Indiana

Education, From The Capitol To The Classroom

How The President Hopes To Cut College Costs (And Why His Plan Might Sound Familiar To Hoosiers)

Kyle Stokes / StateImpact Indiana

Students listen to speakers at IU Bloomington's winter commencement ceremonies in December.

President Obama delivered a shot heard ’round the higher education world during his State of the Union address Tuesday.

“Let me put colleges and universities on notice,” the President told Congress. “If you can’t stop tuition from going up, the funding you get from taxpayers will go down.”

To carry out this vision, we learned Friday, Mr. Obama plans to link colleges’ eligibility for federal student aid programs to “the institutions’ success in improving affordability and value for students,” reports The New York Times:

Under the plan, which the president outlined on Friday morning in a speech at the University of Michigan, the amount available for Perkins loans would grow to $8 billion, from the current $1 billion. The president also wants to create a $1 billion grant competition, along the lines of the Race for the Top program for elementary and secondary education, to reward states that take action to keep college costs down, and a separate $55 million competition for individual colleges to increase their value and efficiency.

Federal Grants & Scholarships Received
IU Bloomington $153.0 million
Purdue-Main Campus $119.1 million
Ball State $77.4 million
SOURCE: NCES

In a White House fact sheet released Friday (EdWeek has it here), administration officials said the President’s plan would be designed to incentivize schools to offer “quality education and training that prepares graduates to obtain employment and repay their loans.” If a university can’t do this, they will receive less federal student aid money, if not lose that funding altogether.

If the plan is implemented, Indiana’s public colleges would likely face “accountability” measures from two sets of education policymakers — from federal officials, urging schools to cut students’ cost of attendance; and from the state level, to increase the number of students who graduate on time.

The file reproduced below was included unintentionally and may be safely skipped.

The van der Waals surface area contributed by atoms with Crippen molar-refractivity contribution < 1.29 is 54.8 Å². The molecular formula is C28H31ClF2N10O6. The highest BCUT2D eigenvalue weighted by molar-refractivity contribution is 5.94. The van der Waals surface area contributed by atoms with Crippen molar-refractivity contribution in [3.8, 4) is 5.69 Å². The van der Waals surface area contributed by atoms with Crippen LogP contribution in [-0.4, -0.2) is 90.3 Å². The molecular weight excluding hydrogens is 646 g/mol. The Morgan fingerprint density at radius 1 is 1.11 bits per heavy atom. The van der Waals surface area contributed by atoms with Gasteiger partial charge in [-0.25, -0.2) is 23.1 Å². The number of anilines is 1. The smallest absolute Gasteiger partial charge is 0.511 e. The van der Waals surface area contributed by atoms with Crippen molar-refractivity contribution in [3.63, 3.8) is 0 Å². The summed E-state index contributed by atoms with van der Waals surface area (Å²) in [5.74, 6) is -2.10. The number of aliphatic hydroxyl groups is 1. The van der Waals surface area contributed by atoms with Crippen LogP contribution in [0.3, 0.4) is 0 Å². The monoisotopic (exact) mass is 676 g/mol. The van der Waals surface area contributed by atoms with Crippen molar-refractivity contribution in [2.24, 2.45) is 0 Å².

The Indiana Commission for Higher Education is recommending increasing the percentage of the state’s higher education budget given to Indiana’s public colleges and universities based on their performance. It’s a move Indiana’s higher education officials hope will save students money.

Indiana’s public universities are mostly on-board with the state’s performance funding plan — although they have some concerns about how the plan will be implemented.

But will federal lawmakers get on-board with the President’s plan? Some are skeptical a “Race to the Top”-like initiative will work in colleges, especially because some states are struggling to implement the administration’s signature education program in a K-12 setting.

Amy Laitinen at the The Quick & The Ed, on the other hand, writes Congress is likely to get behind the plan:

Although we don’t yet know all the details, it seems these proposals have the potential to make a real difference for students. In an election year in which 75 percent of Americans think college is unaffordable and 57 percent say college is not a good value, it’s hard to imagine how Congress could justify not leveraging existing dollars to rein in costs or to making the costs and benefits of going to college more transparent to students and their families.

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